Hillary Clinton is still in the lead for the 2016 Democratic presidential nomination, despite losing 8 points in the latest ABC News/Washington Post poll. Clinton is backed by 61 percent of Democrats.
Elizabeth Warren, the Democratic Senator from Massachusetts, seems to have stolen the points from Clinton, as she is up 6 points to 13 percent. Vice President Joe Biden rests at 14 percent.
Other contenders included in the poll are Sen. Bernie Sanders, Maryland Gov. Martin O'Malley, and former Virginia Sen. Jim Webb.
A real clear politics average of six polls has Clinton at 61.5 percent, followed by Warren and Biden far behind. There is not much differentiation between the six polls.
It seems that the contenders are going to have to embark on a major campaign to dethrone Clinton, who has been in the lead since President Obama won re-election.
Among the first to consider the possibility was Jim Webb, who last month announced he would form an exploratory committee to explore the option to run for President. Mother Jones wrote that Webb could be the candidate that challenges Clinton on issues she would rather ignore.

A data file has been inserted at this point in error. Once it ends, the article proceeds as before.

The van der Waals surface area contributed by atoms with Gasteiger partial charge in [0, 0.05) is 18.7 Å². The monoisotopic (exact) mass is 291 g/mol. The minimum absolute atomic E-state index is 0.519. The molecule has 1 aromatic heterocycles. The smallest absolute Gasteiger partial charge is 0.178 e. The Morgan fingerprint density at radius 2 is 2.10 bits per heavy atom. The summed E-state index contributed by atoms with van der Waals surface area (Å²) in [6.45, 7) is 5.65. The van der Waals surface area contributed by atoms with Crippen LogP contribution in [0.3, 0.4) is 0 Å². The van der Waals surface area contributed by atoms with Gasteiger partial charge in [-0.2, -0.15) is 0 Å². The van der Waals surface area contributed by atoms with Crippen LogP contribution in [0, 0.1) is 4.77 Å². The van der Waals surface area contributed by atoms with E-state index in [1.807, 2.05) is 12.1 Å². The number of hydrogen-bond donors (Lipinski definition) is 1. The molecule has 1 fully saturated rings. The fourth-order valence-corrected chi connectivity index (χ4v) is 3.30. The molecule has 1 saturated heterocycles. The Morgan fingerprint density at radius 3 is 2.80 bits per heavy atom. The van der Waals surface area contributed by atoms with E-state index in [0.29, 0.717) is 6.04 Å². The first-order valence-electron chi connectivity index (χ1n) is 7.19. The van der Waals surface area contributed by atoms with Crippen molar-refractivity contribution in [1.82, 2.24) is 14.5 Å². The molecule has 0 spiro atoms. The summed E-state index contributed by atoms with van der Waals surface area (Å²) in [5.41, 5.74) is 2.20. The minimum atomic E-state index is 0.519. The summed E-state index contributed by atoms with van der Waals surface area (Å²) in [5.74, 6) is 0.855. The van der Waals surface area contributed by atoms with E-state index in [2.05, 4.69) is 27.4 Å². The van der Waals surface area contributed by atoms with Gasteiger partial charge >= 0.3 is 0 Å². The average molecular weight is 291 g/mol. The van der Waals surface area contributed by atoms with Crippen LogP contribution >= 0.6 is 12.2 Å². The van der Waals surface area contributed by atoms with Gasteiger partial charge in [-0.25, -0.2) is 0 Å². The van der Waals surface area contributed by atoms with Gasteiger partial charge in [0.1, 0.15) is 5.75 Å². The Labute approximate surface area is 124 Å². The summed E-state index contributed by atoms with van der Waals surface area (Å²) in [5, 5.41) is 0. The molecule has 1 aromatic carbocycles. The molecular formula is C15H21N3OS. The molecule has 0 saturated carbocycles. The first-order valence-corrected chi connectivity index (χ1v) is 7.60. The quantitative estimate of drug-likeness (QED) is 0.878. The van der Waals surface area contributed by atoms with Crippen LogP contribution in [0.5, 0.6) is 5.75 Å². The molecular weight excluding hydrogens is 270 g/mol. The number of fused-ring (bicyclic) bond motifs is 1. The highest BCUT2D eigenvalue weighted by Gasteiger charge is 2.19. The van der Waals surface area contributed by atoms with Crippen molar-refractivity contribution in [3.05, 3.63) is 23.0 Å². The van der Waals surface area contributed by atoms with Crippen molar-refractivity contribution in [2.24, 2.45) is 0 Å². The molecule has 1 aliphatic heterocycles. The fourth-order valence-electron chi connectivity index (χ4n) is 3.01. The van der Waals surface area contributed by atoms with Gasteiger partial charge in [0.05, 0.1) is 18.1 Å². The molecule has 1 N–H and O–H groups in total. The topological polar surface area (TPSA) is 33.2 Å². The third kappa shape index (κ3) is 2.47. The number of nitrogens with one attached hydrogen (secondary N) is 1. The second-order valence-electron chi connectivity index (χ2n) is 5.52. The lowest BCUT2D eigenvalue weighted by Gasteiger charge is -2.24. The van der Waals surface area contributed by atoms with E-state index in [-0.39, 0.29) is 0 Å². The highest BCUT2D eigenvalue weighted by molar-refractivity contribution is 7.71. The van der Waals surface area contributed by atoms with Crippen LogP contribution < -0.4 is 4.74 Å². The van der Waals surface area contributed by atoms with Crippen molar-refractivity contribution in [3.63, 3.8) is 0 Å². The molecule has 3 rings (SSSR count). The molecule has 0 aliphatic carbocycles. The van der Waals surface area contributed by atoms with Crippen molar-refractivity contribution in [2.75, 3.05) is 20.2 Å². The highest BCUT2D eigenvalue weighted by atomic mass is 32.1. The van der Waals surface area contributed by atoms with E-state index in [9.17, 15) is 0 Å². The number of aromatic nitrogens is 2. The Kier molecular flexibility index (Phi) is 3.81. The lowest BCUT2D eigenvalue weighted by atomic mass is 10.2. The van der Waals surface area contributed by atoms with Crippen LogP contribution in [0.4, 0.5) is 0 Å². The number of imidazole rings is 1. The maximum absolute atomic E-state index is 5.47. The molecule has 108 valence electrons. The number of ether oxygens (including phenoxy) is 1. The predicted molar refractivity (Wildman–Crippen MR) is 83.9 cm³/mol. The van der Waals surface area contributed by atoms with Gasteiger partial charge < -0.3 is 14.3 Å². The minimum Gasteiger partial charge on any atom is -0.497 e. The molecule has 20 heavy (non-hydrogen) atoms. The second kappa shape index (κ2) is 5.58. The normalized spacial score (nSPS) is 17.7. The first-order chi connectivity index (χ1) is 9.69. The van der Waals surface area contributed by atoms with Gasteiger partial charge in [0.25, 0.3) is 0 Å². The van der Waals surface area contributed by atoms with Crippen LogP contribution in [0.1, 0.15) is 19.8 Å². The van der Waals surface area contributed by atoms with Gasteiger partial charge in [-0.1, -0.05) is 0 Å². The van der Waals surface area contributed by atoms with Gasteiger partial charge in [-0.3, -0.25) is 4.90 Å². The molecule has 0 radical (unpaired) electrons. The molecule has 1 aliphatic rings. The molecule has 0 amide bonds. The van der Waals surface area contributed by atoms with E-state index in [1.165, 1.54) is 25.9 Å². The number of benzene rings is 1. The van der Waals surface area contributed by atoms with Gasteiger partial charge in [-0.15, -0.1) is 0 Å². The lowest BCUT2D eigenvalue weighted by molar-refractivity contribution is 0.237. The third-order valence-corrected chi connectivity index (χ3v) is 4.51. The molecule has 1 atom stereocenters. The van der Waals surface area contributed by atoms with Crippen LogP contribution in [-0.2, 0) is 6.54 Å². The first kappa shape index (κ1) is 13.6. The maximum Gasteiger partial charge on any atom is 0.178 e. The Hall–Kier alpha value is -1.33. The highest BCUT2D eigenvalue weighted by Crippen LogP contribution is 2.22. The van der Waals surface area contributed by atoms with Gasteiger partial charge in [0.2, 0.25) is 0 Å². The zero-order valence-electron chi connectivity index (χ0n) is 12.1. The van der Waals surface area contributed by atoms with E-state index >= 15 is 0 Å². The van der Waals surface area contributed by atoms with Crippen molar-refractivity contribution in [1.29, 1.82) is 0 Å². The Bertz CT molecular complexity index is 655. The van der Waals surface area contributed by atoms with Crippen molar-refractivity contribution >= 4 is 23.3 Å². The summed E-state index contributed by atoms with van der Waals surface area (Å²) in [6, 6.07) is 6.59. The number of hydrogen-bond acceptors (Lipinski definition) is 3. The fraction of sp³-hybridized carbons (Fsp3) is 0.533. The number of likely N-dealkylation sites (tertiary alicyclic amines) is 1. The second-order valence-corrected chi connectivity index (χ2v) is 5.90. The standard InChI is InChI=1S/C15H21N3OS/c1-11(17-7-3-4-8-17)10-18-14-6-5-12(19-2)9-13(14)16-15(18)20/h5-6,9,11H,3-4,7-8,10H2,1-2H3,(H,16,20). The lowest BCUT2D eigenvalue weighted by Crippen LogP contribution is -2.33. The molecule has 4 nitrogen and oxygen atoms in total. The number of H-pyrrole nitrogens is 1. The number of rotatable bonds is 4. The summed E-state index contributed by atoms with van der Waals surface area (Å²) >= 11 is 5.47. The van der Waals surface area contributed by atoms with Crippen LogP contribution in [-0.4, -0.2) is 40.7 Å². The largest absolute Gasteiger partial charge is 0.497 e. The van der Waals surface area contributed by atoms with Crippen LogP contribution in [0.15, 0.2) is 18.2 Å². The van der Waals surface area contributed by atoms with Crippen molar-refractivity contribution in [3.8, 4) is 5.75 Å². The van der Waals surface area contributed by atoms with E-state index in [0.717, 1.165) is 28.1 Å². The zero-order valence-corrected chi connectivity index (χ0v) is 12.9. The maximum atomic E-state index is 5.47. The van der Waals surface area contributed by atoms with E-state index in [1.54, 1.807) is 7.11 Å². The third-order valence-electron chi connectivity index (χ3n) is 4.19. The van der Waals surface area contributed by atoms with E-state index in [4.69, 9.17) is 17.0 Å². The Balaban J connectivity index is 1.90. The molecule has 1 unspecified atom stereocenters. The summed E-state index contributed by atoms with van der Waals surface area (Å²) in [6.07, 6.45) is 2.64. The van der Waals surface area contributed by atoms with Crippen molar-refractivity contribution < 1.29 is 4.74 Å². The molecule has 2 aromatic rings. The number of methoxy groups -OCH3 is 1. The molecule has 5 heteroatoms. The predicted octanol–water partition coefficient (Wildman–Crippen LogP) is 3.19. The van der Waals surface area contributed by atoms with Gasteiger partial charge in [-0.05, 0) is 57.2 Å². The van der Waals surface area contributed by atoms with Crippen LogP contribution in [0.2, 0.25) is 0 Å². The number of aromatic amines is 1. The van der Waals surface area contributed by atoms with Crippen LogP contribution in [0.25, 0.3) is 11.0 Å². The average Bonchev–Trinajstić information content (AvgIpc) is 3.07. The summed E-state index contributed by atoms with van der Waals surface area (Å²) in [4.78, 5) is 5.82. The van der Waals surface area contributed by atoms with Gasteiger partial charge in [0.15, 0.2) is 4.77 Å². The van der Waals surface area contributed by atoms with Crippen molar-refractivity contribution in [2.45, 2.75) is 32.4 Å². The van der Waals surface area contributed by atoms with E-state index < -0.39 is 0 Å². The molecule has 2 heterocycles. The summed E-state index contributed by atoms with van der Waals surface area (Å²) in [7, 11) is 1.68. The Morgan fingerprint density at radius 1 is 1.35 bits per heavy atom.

Sen. Bernie Sanders from Vermont has been a long time self proclaimed socialist. Many have doubted his chance at claiming the democratic nomination because of his hard left policies, but a run could spark a progressive movement that Clinton would have to address, wrote the National Journal.
As for Gov. Martin O'Malley, the Washington Times reports that he faces a steep climb to challenge Clinton, but would support gay marriage, marijuana reform, and a higher minimum wage.
Vice President has made no indication he would run, despite his democratic success.
Elizabeth Warren has made a huge impact recently, calling out Congress for the Wall St. execptions in the spending bill. She has claimed multiple times she is not running for President, although that might change as the Democratic landscape pans out.
For the meantime, Hillary Clinton remains the front runner, not speaking out on current issues, allowing the time to pass to start her run for President.